As intelligence is integrated into the car, its features will be continually updated. The e-platform will launch features automatically and integrate users demands and choices. Volkswagen is now researching how to make the design user-friendly across multiple cultures. An understanding of cultural differences is part of making the intelligence applicable whether in New York, Paris, or China.

There will be a shift in the business model to get in front of the consumer more efficiently. Traditionally, the manufacturer and the car dealers partnered in the sale of the cars. In the future, there will be new opportunities, new business players, and new revenue streams, including subscription services. Accommodating customers request for full connectivity through their internet access, the cars will provide fresh software, new features, updates, and the latest apps. Tomorrow’s cars will be “smart devices on wheels.”

One of Hunke’s goals and of the e-week events is to inspire young people to become the engineers of the future. With academic colleagues, Dr. Huhnke initiated the Volkswagen Innovation Center (VAIL) at the Stanford University Campus. He was the project leader for the autonomous car Volkswagen Passat Junior, participating in the Pikes Peak hill climbing driverless Audi TTS. Currently, he is a member of the Board of Advisors at the College of Engineering and Computer Science at the U of TN Chattanooga (CECS at UTC).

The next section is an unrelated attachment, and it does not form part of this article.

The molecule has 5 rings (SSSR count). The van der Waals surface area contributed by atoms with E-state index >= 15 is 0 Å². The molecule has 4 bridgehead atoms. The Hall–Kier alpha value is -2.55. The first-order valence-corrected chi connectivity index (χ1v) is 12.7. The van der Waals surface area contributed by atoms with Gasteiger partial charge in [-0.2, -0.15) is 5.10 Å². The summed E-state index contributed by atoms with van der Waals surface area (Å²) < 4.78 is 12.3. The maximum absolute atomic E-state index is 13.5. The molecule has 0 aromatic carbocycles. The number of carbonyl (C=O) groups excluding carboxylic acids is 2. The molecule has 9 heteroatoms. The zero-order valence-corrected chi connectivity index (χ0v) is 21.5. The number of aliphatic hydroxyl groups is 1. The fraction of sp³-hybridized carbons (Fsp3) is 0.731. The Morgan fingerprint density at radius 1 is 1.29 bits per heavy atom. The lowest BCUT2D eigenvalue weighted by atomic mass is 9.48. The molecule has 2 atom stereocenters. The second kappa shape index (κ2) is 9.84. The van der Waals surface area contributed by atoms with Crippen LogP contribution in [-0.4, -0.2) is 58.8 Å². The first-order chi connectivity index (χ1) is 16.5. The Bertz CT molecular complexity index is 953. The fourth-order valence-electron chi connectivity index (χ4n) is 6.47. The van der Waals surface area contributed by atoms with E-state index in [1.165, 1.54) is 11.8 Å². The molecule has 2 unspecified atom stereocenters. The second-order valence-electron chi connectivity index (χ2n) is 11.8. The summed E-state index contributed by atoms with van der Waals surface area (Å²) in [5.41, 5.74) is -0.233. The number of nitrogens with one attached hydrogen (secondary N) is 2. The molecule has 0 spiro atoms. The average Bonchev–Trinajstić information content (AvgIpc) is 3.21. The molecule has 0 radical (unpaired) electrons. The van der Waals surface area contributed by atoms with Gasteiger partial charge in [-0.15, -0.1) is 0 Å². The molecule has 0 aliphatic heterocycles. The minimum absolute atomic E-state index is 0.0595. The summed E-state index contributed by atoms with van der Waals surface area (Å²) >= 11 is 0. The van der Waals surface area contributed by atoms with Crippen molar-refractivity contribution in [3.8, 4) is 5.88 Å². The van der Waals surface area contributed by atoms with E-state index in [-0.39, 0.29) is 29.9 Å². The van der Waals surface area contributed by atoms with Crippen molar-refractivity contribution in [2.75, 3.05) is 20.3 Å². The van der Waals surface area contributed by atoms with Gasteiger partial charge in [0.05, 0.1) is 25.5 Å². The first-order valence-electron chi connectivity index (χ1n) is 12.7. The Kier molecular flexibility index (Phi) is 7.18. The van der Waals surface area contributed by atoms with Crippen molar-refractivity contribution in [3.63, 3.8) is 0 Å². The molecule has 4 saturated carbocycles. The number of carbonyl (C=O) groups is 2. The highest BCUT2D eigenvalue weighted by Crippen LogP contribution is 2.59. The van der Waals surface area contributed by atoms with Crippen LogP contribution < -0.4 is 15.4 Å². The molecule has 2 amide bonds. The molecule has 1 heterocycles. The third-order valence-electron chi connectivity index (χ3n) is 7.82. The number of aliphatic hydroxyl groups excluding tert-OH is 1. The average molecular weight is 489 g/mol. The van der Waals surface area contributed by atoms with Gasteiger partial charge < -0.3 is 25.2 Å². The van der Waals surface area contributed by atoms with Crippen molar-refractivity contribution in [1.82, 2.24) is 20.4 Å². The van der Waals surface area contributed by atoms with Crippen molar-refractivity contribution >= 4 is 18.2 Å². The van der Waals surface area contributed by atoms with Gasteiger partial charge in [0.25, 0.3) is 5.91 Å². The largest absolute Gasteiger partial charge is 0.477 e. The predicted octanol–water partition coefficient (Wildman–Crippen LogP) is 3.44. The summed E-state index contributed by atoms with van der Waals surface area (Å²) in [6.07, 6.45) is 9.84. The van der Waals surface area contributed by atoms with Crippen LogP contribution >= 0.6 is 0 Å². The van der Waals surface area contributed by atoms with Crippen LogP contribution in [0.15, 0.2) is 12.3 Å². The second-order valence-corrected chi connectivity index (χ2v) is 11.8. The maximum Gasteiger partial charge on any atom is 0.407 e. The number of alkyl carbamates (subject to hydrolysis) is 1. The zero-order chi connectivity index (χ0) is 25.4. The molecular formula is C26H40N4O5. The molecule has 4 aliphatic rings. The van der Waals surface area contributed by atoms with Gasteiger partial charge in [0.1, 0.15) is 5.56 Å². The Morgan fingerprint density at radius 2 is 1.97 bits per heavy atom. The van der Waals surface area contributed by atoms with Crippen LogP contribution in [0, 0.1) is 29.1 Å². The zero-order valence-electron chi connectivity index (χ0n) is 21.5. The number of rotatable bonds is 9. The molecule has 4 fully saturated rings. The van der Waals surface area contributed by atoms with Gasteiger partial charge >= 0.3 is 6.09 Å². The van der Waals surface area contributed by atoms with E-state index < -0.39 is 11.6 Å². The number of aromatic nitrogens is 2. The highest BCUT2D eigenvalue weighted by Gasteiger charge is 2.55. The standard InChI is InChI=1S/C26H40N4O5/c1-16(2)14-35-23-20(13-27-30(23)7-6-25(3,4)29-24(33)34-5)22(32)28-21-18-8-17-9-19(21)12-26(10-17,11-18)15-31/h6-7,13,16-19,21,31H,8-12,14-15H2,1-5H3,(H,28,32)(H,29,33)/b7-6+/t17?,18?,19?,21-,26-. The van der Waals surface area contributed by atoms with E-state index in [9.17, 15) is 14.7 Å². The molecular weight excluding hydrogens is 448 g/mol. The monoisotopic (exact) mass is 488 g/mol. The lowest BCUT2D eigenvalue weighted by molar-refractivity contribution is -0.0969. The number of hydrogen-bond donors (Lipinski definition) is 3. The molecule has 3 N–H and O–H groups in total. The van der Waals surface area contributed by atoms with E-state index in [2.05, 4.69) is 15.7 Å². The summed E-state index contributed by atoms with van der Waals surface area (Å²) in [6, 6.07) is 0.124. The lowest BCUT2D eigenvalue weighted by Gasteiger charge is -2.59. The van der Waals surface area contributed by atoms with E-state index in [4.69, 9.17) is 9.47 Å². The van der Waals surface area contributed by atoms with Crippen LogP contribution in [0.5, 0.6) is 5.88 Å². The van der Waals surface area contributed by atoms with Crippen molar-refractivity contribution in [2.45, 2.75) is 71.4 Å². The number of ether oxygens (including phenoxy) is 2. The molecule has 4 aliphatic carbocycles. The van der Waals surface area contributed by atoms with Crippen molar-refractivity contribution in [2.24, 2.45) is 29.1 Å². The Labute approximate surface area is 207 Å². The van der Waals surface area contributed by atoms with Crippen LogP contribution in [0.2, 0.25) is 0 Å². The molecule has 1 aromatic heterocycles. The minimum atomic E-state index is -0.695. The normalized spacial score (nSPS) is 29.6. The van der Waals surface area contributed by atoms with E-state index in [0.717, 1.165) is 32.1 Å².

engineeringE-week’s connection to education and young people was highlighted at the conclusion of this kick-off event by featuring the presentation of scholarship funding by Chattanoogan companies and organizations to local education institutions. Later in the week, Lulu Copeland, Chattanooga E Week committee coordinator and Executive Director, Economic & Workforce Development at Chattanooga State Community College, planned STEM Girls Day on her campus. The program reflects ongoing efforts to involve young women in Science, Technology, Engineering, and Mathematics.

The STEM Girls Day and all the organizations involved in E Week, from corporations like Volkswagen to civic groups such as the International Business Council of the Chattanooga Area Chamber of Commerce, illustrate how a small Southern City can be at the forefront of our innovative future.

Expats and their Families – by Deborah Levine

Expats Chattanooga Style

The attendees at the International Business Council (IBC) of the Chattanooga Area Chamber of Commerce were a diverse mix of nationalities, professions, expats, and industries. The annual meeting of the IBC, the Chamber’s newest council, attracted students, family members, colleagues, and executives. The diverse crowd illustrated the broad participation in Chattanooga’s national and international booming growth. (Photo by Suzanne Ocsai)

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Interfaith Response to Violence – by Deborah Levine